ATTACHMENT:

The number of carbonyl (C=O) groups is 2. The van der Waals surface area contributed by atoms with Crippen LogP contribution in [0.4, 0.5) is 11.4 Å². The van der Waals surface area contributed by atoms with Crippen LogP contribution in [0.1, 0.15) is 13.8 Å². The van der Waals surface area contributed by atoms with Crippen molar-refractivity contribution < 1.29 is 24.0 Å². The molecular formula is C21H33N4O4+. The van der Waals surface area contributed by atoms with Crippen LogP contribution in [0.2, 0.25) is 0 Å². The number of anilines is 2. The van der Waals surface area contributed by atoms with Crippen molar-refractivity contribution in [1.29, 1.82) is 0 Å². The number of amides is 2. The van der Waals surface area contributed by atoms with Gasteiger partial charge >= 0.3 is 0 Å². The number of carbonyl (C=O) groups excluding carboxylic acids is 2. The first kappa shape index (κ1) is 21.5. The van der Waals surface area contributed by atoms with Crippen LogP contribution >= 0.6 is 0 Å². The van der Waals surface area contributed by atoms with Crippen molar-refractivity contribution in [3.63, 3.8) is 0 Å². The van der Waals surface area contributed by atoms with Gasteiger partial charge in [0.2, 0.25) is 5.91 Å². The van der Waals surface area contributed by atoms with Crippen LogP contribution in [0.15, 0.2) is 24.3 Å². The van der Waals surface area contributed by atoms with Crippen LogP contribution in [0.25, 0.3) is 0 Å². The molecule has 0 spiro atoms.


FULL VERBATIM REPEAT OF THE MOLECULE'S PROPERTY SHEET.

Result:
The number of carbonyl (C=O) groups is 2. The van der Waals surface area contributed by atoms with Crippen LogP contribution in [0.4, 0.5) is 11.4 Å². The van der Waals surface area contributed by atoms with Crippen LogP contribution in [0.1, 0.15) is 13.8 Å². The van der Waals surface area contributed by atoms with Crippen molar-refractivity contribution < 1.29 is 24.0 Å². The molecular formula is C21H33N4O4+. The van der Waals surface area contributed by atoms with Crippen LogP contribution in [0.2, 0.25) is 0 Å². The number of anilines is 2. The van der Waals surface area contributed by atoms with Crippen molar-refractivity contribution in [1.29, 1.82) is 0 Å². The number of amides is 2. The van der Waals surface area contributed by atoms with Gasteiger partial charge >= 0.3 is 0 Å². The number of carbonyl (C=O) groups excluding carboxylic acids is 2. The first kappa shape index (κ1) is 21.5. The van der Waals surface area contributed by atoms with Crippen LogP contribution >= 0.6 is 0 Å². The van der Waals surface area contributed by atoms with Crippen molar-refractivity contribution in [3.63, 3.8) is 0 Å². The van der Waals surface area contributed by atoms with Gasteiger partial charge in [0.2, 0.25) is 5.91 Å². The van der Waals surface area contributed by atoms with Crippen LogP contribution in [0.15, 0.2) is 24.3 Å². The van der Waals surface area contributed by atoms with Crippen LogP contribution in [0.25, 0.3) is 0 Å². The molecule has 0 spiro atoms.